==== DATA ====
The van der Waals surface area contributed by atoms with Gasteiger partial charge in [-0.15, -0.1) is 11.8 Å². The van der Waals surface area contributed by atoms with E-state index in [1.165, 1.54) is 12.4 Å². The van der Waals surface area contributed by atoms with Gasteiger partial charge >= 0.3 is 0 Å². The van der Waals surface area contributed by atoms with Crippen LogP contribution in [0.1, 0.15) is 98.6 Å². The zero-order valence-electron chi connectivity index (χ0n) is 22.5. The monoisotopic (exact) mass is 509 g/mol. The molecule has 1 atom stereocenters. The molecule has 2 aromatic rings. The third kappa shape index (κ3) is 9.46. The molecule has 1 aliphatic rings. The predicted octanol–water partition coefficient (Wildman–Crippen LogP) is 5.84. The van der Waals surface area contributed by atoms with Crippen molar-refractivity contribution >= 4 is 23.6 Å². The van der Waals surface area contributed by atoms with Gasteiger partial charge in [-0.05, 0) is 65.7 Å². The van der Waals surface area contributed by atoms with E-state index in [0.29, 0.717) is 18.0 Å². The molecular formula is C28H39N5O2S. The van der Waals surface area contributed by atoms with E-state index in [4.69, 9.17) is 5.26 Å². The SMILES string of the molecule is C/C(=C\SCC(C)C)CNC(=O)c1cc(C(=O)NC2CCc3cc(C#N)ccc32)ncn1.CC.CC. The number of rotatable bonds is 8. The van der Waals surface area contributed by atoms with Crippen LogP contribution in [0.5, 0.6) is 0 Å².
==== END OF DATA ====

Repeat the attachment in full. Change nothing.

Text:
The van der Waals surface area contributed by atoms with Gasteiger partial charge in [-0.15, -0.1) is 11.8 Å². The van der Waals surface area contributed by atoms with E-state index in [1.165, 1.54) is 12.4 Å². The van der Waals surface area contributed by atoms with Gasteiger partial charge >= 0.3 is 0 Å². The van der Waals surface area contributed by atoms with Crippen LogP contribution in [0.1, 0.15) is 98.6 Å². The zero-order valence-electron chi connectivity index (χ0n) is 22.5. The monoisotopic (exact) mass is 509 g/mol. The molecule has 1 atom stereocenters. The molecule has 2 aromatic rings. The third kappa shape index (κ3) is 9.46. The molecule has 1 aliphatic rings. The predicted octanol–water partition coefficient (Wildman–Crippen LogP) is 5.84. The van der Waals surface area contributed by atoms with Crippen molar-refractivity contribution >= 4 is 23.6 Å². The van der Waals surface area contributed by atoms with Gasteiger partial charge in [-0.05, 0) is 65.7 Å². The van der Waals surface area contributed by atoms with E-state index in [0.29, 0.717) is 18.0 Å². The molecular formula is C28H39N5O2S. The van der Waals surface area contributed by atoms with E-state index in [4.69, 9.17) is 5.26 Å². The SMILES string of the molecule is C/C(=C\SCC(C)C)CNC(=O)c1cc(C(=O)NC2CCc3cc(C#N)ccc32)ncn1.CC.CC. The number of rotatable bonds is 8. The van der Waals surface area contributed by atoms with Crippen LogP contribution in [0.5, 0.6) is 0 Å².